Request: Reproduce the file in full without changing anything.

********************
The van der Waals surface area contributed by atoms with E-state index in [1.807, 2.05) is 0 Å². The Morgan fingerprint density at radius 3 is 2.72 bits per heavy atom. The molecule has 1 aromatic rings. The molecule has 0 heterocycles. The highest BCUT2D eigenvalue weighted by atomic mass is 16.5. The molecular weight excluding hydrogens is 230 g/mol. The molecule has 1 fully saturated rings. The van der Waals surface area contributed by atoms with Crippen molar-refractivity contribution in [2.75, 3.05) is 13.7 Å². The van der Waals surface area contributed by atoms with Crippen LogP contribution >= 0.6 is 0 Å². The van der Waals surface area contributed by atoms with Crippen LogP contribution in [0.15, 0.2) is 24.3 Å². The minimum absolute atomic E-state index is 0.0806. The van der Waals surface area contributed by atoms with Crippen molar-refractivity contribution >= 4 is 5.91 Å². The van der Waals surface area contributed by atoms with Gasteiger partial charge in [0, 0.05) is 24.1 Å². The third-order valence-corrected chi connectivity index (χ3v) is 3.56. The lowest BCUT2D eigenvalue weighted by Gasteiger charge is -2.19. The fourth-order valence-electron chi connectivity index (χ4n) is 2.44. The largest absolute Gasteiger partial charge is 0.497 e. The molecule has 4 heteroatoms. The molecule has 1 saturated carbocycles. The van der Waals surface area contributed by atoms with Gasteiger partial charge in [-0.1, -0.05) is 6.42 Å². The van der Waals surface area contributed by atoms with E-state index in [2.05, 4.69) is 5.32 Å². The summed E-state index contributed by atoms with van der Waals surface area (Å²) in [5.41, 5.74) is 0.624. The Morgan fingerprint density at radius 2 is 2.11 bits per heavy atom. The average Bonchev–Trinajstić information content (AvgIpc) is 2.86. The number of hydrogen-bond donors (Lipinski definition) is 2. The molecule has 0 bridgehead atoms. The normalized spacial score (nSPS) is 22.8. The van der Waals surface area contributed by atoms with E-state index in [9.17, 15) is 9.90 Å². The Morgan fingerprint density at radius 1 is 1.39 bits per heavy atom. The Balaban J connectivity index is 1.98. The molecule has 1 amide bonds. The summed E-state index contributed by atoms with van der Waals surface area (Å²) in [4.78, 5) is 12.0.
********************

The van der Waals surface area contributed by atoms with E-state index in [1.807, 2.05) is 0 Å². The Morgan fingerprint density at radius 3 is 2.72 bits per heavy atom. The molecule has 1 aromatic rings. The molecule has 0 heterocycles. The highest BCUT2D eigenvalue weighted by atomic mass is 16.5. The molecular weight excluding hydrogens is 230 g/mol. The molecule has 1 fully saturated rings. The van der Waals surface area contributed by atoms with Crippen molar-refractivity contribution in [2.75, 3.05) is 13.7 Å². The van der Waals surface area contributed by atoms with Crippen LogP contribution >= 0.6 is 0 Å². The van der Waals surface area contributed by atoms with Crippen LogP contribution in [0.15, 0.2) is 24.3 Å². The minimum absolute atomic E-state index is 0.0806. The van der Waals surface area contributed by atoms with Crippen molar-refractivity contribution >= 4 is 5.91 Å². The van der Waals surface area contributed by atoms with Gasteiger partial charge in [0, 0.05) is 24.1 Å². The third-order valence-corrected chi connectivity index (χ3v) is 3.56. The lowest BCUT2D eigenvalue weighted by Gasteiger charge is -2.19. The fourth-order valence-electron chi connectivity index (χ4n) is 2.44. The largest absolute Gasteiger partial charge is 0.497 e. The molecule has 4 heteroatoms. The molecule has 1 saturated carbocycles. The van der Waals surface area contributed by atoms with Gasteiger partial charge in [-0.1, -0.05) is 6.42 Å². The van der Waals surface area contributed by atoms with E-state index in [2.05, 4.69) is 5.32 Å². The summed E-state index contributed by atoms with van der Waals surface area (Å²) in [5.41, 5.74) is 0.624. The Morgan fingerprint density at radius 2 is 2.11 bits per heavy atom. The average Bonchev–Trinajstić information content (AvgIpc) is 2.86. The number of hydrogen-bond donors (Lipinski definition) is 2. The molecule has 0 bridgehead atoms. The normalized spacial score (nSPS) is 22.8. The van der Waals surface area contributed by atoms with E-state index in [9.17, 15) is 9.90 Å². The Morgan fingerprint density at radius 1 is 1.39 bits per heavy atom. The Balaban J connectivity index is 1.98. The molecule has 1 amide bonds. The summed E-state index contributed by atoms with van der Waals surface area (Å²) in [4.78, 5) is 12.0.